My dad learned percentages by calculating Duke Snider’s and Willie Mays’ batting averages based on newspaper box scores. I learned division by calculating John Stockton and Kevin Johnson’s assist-to-turnover ratios. We both went to college and became reasonably productive members of society.
In other words, the hand-wringing over the NFL’s idea to possibly include fantasy football into elementary school curricula feels just a bit nearsighted.
In case you missed it, NFL chief marketing officer Mark Waller told The Wall Street Journal that fantasy football could have value “educationally.”
“We want to make sure that, at a younger age, there’s a format for fantasy and a way to play that will allow you to engage,” Waller told Steven Perlberg. “But also use it educationally. It’s a complex game, fantasy. You should be able to learn a lot, particularly around math. How many points do I need? How many points does this player get? We’re also trying to work with groups to get the concept of fantasy based into the curriculum of elementary schools. If you love football and you teach them math through football, the chances are you may teach them better math and more quickly.”
We’d all love to live in a world where every child and family valued learning for learning’s sake. If everyone always did their homework, nobody played hooky and every school received exactly the same funding and quality of textbooks, gimmicks like teaching math with sports wouldn’t be necessary. Heck, MCAS tests and Race to the Top wouldn’t exist, either, since everybody would just know that every student was performing to his or her full potential.
So whereas the idea of the NFL sticking its greasy fingers into the education of our little ones might seem unseemly, there’s a point at which pragmatism overrides principle. If it were a choice between kids learning math with football and kids learning math without football, the decision would be clear.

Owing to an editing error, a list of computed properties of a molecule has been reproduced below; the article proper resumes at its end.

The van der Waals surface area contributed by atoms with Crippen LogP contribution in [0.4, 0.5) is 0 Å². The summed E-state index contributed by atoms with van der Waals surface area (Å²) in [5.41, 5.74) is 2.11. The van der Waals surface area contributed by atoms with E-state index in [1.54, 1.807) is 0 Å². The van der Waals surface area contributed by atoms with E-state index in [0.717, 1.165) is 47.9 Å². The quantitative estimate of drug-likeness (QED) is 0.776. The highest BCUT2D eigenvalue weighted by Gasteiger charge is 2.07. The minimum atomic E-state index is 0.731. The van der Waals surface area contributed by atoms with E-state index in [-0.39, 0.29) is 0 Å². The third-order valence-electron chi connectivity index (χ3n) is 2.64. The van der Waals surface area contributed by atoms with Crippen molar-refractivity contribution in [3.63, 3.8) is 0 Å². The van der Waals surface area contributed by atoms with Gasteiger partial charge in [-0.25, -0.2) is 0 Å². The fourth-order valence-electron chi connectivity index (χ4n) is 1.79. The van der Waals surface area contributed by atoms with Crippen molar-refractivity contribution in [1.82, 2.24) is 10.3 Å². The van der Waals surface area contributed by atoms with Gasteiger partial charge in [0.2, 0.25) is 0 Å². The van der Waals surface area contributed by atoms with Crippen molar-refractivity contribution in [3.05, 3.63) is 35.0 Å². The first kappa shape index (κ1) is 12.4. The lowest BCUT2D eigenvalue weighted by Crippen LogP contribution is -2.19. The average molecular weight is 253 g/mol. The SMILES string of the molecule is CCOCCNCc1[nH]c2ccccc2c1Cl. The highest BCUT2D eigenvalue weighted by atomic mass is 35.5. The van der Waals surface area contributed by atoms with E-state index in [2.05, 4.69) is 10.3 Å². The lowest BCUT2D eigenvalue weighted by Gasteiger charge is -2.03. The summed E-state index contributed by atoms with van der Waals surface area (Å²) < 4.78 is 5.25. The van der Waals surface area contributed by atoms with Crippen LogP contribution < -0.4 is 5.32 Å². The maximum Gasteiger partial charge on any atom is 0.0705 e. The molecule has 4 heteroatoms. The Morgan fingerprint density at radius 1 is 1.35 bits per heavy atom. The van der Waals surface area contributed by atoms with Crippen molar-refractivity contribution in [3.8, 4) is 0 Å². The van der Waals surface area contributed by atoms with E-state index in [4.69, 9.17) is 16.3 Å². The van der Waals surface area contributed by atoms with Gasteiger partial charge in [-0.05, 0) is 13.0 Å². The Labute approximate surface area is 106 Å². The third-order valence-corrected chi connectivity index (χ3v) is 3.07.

But what if the choice is between kids learning math with football, or kids not learning math at all?
Show me a toddler who can count her My Little Ponies and I’ll show you a kid that has a jumpstart on her peers. Show me another toddler who is taught solely to count numbers on a page, and I’ll show you a kid who is bored out of his mind. We teach stuff to young kids in ways that will keep them interested. Later, we sit them at a desk and expect them to pay attention just because we told them to.
Sorry to sound radical, but there’s no reason to limit the sports connection to math, either. Show how the force of a bat reacts with a baseball to teach physics. Use the cliche “There’s no ‘i’ in team” to teach spelling. Whatever helps the kids get the concepts.
Moralizing is cool in the abstract until someone gets into a classroom with a student who doesn’t give two hoots about numerators and denominators. One bored student is all it takes to distract an entire class. If the goal is to lessen the amount of disinterested students and maximize learning, who cares whether it’s done with the Pythagorean theorum or points per reception?